“The logic of the chapter requires the authenticity of these verses. Paul presents a syllogism:
(1) If the dead are not raised, Christ has not been raised.
(2) Christ has been raised.
(3) Therefore, the dead are raised and the Corinthians are wrong.
The evidence for the second premise is all of the evidence for the resurrection appearances in verses 3-8. If you leave these out, then you emasculate Paul’s evidence for his second premise. By omitting these verses you destroy the logic of this chapter.” But we may ask if Craig has correctly captured the logic of the chapter. It seems to me, for one thing, that Craig has conflated two embryonic syllogisms. First,
(1) The dead are not raised.
(2) Christ died.
(3) Christ has not been raised.
(1) Christ died.
(2) Christ has been raised.
(3) The dead may rise.
The first is a deductive argument, the second an inductive. But there is no need for evidence for the inductive argument, since Paul manifestly assumes the Corinthians already share with him the belief in Christ’s resurrection: “If Christ has not been raised, then our preaching is in vain and your faith is in vain” (verse 14). The preaching of Paul and the Corinthians’ acceptance of it are alike falsified if Christ has not been raised, because his preaching and their faith are the same: they agree with him on this point. Thus the force of his first “syllogism,” that of a reductio ad absurdum. Paul thinks the Corinthians are inconsistent in that they believe Christ has been raised from the dead yet refuse to acknowledge that believers will be resurrected, too. Their unbelief regarding eschatological resurrection seems to Paul to stem from a Sadducee-like skepticism about the whole idea of resurrection (“Why should it be considered incredible among you people for God to raise the dead?” Acts 26:8), and yet they believe the resurrection kerygma in the case of Christ. Well, of course, Paul is ill-informed or confused about the views of the Corinthians who more likely hold, a la Colossians 3:1, that the resurrection has occurred already in baptism, and that there will be immortality; it just won’t involve the resurrection of the physical husk–a view he seems to share (1 Corinthians 15:42-44). So the resurrection of Jesus is not even at issue in 1 Corinthians 15. “Evidence for the resurrection” is way out of place there, as Bultmann and others I have quoted observed.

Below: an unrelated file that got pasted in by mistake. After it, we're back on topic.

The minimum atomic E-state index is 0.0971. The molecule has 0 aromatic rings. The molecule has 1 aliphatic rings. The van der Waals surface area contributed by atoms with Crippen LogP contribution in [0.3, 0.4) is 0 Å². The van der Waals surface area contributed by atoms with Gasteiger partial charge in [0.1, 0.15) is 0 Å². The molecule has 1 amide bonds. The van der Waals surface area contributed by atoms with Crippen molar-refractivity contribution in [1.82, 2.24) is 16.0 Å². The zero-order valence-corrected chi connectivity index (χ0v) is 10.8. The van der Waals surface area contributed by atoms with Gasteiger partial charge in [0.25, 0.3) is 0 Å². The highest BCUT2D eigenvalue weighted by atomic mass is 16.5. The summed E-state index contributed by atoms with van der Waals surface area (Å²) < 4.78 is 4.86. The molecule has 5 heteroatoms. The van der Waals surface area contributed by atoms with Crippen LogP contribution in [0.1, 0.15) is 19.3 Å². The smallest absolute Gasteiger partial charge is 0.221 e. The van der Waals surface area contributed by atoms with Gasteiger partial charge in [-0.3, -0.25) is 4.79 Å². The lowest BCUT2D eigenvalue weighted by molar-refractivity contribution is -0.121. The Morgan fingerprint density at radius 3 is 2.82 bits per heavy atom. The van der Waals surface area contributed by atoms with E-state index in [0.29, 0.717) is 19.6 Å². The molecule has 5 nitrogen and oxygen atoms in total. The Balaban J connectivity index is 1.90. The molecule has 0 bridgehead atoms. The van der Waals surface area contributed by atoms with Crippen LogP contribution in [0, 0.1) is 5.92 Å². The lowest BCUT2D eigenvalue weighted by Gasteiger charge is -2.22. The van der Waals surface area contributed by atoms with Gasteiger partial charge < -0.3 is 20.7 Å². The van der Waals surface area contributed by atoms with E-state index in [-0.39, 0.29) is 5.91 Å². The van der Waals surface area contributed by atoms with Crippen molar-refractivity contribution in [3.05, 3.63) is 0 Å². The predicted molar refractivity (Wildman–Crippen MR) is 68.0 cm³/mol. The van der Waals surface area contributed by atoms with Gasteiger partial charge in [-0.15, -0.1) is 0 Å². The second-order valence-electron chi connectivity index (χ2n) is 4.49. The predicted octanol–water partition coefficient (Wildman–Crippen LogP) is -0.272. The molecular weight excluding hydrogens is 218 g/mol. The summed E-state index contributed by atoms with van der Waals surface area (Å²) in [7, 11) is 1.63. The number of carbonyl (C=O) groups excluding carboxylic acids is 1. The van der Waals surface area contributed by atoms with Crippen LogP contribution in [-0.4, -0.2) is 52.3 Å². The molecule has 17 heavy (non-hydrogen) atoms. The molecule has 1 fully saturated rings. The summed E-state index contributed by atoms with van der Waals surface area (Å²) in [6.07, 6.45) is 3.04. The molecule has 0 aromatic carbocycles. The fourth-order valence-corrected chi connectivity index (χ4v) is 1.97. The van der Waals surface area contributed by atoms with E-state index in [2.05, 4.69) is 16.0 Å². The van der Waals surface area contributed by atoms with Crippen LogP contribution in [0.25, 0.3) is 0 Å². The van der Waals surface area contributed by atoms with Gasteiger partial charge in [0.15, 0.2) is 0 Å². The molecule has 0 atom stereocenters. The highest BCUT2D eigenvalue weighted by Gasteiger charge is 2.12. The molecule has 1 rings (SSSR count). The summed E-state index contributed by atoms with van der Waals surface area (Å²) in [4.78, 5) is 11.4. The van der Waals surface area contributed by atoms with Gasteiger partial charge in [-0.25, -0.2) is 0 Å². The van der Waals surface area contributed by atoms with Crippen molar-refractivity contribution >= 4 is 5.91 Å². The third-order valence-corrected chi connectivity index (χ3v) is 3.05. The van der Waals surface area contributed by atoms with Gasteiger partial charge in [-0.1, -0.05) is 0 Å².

Finally, Craig thinks he can harmonize the appearance to the five hundred brethren with the seeming silence of the gospels by suggesting that the appearance to the multitude took place in Galilee. But then so did Matthew’s mountain top epiphany in Matthew 28:16 ff., not to mention John’s appearance by the Sea of Tiberias (John 21), and in any case it is not clear why the gospels should be uninterested in Galilean appearances. On second thought, Craig suggests the Matthew 28 scene might have been the appearance to the five hundred. But then this “detail” would certainly be an odd one for Matthew to omit, never mind that there is no question of a traditional Easter story here anyway. Matthew has simply built an almost-story onto Mark’s abortive note (Mark 16:7) that the Risen Christ would have been there to meet Peter and his brethren in Galilee had they known to show up. Getting ahead of himself, Matthew refers in passing to some unnarrated command to go to a particular mountain. Which one? Why, the one Jesus is always climbing in this gospel: the mountain of revelation, the Axis Mundi from whence proceedeth all revelation. Trying for some effect like Luke 24:36-43, where the disciples at first do not believe their eyes, then have their doubts yield to adoring worship, Matthew instead merely coughs up an unsorted lot of the requisite story elements: “seeing him, they worshipped him, but they doubted” (28:17). And the words of Jesus to the disciples are pure Matthean composition. The only way to find five hundred disciples on stage here is if the playwright, Matthew himself, so stipulated it, and he did not. Matthew was not recounting a story he had heard (in which case he might conceivably have left out the juiciest detail of all); rather, he is making it up as he goes along. And in the latter case, it makes no sense at all to find in his story a detail he does not put there.